When the maximum shrinkage percentage after boiling treatment at 95 C. for 30 minutes exceeds 3.5%, the film shrinks by boiling treatment or retort treatment to cause cracks and peelings in the inorganic deposited layer, thus degrading gas barrier property.

The gas barrier resin film having the aforementioned properties can be obtained by satisfying one or more properties from 1 to 6 in the following.

1 The shrinkage stress of polyamide film in a suitable range (specifically, the maximum shrinkage stress at 170 900 gf/mm.sup.2, more preferably not more than 400 gf/mm.sup.2 and particularly preferably not more than 200 gf/mm.sup.2).

2 The shrinkage percentage of polyamide film in a suitable range (specifically, the maximum shrinkage percentage after heat treatment at 170 preferably not more than 1.5% and particularly preferably not more than 0.7%).

3 The adhesion strength between polyamide film and inorganic deposited layer in a suitable range (specifically, the adhesion strength after boiling treatment at 95 is preferably not less than 100 g/15 mm, more preferably not less than 150 g/15 mm, particularly, that after boiling treatment at 95 30 minutes as measured in water is preferably not less than 50 g/15 mm, more preferably not less than 90 g/15 mm).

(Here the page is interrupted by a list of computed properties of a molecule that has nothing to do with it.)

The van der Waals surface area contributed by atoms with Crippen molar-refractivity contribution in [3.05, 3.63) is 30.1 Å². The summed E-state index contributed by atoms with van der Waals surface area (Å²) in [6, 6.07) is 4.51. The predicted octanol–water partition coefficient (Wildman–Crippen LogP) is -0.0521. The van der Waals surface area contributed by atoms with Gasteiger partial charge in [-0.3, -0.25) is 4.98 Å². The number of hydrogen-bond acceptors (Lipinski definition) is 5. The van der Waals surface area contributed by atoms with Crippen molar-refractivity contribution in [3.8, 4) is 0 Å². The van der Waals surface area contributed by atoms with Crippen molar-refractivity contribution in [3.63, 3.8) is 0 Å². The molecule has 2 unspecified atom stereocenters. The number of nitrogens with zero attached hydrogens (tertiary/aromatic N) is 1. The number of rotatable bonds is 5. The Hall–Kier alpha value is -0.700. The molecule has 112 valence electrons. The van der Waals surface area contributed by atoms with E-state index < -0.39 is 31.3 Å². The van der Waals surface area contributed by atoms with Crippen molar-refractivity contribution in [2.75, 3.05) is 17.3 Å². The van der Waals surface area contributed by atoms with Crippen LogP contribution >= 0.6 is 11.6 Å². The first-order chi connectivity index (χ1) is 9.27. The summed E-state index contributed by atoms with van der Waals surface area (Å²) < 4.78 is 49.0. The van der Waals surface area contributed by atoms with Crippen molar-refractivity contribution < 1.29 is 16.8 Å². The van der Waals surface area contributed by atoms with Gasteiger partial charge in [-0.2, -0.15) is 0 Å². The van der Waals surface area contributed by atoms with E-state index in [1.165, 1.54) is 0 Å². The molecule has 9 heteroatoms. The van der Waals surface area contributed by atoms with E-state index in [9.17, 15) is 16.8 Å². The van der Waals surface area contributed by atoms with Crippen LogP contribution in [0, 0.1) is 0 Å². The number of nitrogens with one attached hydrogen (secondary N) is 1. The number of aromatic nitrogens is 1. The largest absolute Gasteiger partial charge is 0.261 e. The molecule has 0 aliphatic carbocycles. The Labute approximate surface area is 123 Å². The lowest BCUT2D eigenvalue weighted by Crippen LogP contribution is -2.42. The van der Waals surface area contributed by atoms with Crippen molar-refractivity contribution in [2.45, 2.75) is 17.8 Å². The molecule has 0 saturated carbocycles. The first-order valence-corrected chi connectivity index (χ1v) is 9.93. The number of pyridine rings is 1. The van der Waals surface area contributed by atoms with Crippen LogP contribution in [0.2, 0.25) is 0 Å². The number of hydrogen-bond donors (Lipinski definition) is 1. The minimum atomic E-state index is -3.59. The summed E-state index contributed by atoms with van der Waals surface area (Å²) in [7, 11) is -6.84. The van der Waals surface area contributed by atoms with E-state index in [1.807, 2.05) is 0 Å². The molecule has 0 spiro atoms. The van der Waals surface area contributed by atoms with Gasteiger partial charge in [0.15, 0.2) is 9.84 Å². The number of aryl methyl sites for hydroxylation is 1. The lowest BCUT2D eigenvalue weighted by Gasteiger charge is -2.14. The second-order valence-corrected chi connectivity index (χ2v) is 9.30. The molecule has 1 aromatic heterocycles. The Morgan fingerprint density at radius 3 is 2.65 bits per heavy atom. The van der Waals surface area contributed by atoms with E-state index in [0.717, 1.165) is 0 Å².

4 The compression modulus of anchor coat layer in a suitable range (specifically, the compression modulus of anchor coat layer at 40 C. is preferably not less than 3.0 kgf/mm.sup.2, more preferably not less than 5.0 kgf/mm.sup.2 and particularly preferably not less than 9.8 kgf/mm.sup.2).

5 The compression modulus of sealant layer in a suitable range (specifically, the sealant layer is a polyolefin resin film preferably having a compression modulus at 95 kgf/mm.sup.2, more preferably not less than 15 kgf/mm.sup.2 and most preferably not less than 20 kgf/mm.sup.2).

6 The compression modulus of adhesive layer in a suitable range (specifically, the compression modulus of adhesive layer at 4 is not less than 8.8 kgf/mm.sup.2, more preferably not less than 17.6 kgf/mm.sup.2).